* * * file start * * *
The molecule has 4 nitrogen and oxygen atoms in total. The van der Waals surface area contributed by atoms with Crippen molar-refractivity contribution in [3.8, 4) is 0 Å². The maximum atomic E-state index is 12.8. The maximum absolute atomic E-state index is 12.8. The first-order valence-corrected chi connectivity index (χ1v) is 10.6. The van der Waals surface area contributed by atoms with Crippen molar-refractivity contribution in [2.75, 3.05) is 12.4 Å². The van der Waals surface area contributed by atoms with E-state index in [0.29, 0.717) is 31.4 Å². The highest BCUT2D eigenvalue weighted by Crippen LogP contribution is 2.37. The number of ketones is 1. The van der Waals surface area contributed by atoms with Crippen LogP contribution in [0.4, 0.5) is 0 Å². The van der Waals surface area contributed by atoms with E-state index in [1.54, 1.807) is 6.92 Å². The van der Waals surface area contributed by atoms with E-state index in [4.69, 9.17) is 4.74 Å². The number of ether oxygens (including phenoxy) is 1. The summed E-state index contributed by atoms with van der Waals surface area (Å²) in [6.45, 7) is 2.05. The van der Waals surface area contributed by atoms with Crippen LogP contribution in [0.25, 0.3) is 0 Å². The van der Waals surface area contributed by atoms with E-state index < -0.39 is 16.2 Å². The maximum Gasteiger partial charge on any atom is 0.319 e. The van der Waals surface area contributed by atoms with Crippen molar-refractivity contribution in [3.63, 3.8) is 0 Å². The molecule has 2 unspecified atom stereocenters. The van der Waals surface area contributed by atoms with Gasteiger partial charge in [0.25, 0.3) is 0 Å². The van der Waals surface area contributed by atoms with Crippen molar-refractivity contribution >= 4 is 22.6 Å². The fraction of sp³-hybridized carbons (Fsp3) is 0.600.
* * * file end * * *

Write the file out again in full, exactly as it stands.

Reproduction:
The molecule has 4 nitrogen and oxygen atoms in total. The van der Waals surface area contributed by atoms with Crippen molar-refractivity contribution in [3.8, 4) is 0 Å². The maximum atomic E-state index is 12.8. The maximum absolute atomic E-state index is 12.8. The first-order valence-corrected chi connectivity index (χ1v) is 10.6. The van der Waals surface area contributed by atoms with Crippen molar-refractivity contribution in [2.75, 3.05) is 12.4 Å². The van der Waals surface area contributed by atoms with E-state index in [0.29, 0.717) is 31.4 Å². The highest BCUT2D eigenvalue weighted by Crippen LogP contribution is 2.37. The number of ketones is 1. The van der Waals surface area contributed by atoms with Crippen LogP contribution in [0.4, 0.5) is 0 Å². The van der Waals surface area contributed by atoms with E-state index in [1.54, 1.807) is 6.92 Å². The van der Waals surface area contributed by atoms with E-state index in [4.69, 9.17) is 4.74 Å². The number of ether oxygens (including phenoxy) is 1. The summed E-state index contributed by atoms with van der Waals surface area (Å²) in [6.45, 7) is 2.05. The van der Waals surface area contributed by atoms with Crippen LogP contribution in [0.25, 0.3) is 0 Å². The van der Waals surface area contributed by atoms with E-state index < -0.39 is 16.2 Å². The maximum Gasteiger partial charge on any atom is 0.319 e. The van der Waals surface area contributed by atoms with Crippen molar-refractivity contribution in [3.63, 3.8) is 0 Å². The molecule has 2 unspecified atom stereocenters. The van der Waals surface area contributed by atoms with Gasteiger partial charge in [0.25, 0.3) is 0 Å². The van der Waals surface area contributed by atoms with Crippen molar-refractivity contribution >= 4 is 22.6 Å². The fraction of sp³-hybridized carbons (Fsp3) is 0.600.